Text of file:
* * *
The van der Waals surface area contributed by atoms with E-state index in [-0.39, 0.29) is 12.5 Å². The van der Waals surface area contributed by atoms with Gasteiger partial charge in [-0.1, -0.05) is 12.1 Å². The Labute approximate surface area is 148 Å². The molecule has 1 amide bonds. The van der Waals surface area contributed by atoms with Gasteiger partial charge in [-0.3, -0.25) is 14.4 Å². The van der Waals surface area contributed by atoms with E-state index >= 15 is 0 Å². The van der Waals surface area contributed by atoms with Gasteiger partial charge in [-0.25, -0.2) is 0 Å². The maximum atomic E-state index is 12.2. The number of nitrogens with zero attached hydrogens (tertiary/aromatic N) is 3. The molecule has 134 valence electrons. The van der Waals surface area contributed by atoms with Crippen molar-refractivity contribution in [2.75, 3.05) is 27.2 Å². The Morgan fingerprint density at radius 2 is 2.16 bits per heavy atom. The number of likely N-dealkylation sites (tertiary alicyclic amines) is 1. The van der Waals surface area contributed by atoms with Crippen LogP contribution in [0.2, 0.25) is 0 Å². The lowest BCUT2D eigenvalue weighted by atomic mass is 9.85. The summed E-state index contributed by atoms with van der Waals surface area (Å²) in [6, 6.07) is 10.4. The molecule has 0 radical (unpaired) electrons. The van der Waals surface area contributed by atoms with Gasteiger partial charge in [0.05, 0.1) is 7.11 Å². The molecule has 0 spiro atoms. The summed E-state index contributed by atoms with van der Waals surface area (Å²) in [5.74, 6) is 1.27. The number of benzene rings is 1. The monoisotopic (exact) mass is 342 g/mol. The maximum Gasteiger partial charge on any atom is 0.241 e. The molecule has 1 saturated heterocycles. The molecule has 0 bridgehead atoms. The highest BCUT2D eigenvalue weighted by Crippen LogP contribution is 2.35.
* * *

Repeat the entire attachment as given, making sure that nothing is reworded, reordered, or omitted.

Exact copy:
The van der Waals surface area contributed by atoms with E-state index in [-0.39, 0.29) is 12.5 Å². The van der Waals surface area contributed by atoms with Gasteiger partial charge in [-0.1, -0.05) is 12.1 Å². The Labute approximate surface area is 148 Å². The molecule has 1 amide bonds. The van der Waals surface area contributed by atoms with Gasteiger partial charge in [-0.3, -0.25) is 14.4 Å². The van der Waals surface area contributed by atoms with E-state index >= 15 is 0 Å². The van der Waals surface area contributed by atoms with Gasteiger partial charge in [-0.25, -0.2) is 0 Å². The maximum atomic E-state index is 12.2. The number of nitrogens with zero attached hydrogens (tertiary/aromatic N) is 3. The molecule has 134 valence electrons. The van der Waals surface area contributed by atoms with Crippen molar-refractivity contribution in [2.75, 3.05) is 27.2 Å². The Morgan fingerprint density at radius 2 is 2.16 bits per heavy atom. The number of likely N-dealkylation sites (tertiary alicyclic amines) is 1. The van der Waals surface area contributed by atoms with Crippen LogP contribution in [0.2, 0.25) is 0 Å². The lowest BCUT2D eigenvalue weighted by atomic mass is 9.85. The summed E-state index contributed by atoms with van der Waals surface area (Å²) in [6, 6.07) is 10.4. The molecule has 0 radical (unpaired) electrons. The van der Waals surface area contributed by atoms with Gasteiger partial charge in [0.05, 0.1) is 7.11 Å². The molecule has 0 spiro atoms. The summed E-state index contributed by atoms with van der Waals surface area (Å²) in [5.74, 6) is 1.27. The number of benzene rings is 1. The monoisotopic (exact) mass is 342 g/mol. The maximum Gasteiger partial charge on any atom is 0.241 e. The molecule has 1 saturated heterocycles. The molecule has 0 bridgehead atoms. The highest BCUT2D eigenvalue weighted by Crippen LogP contribution is 2.35.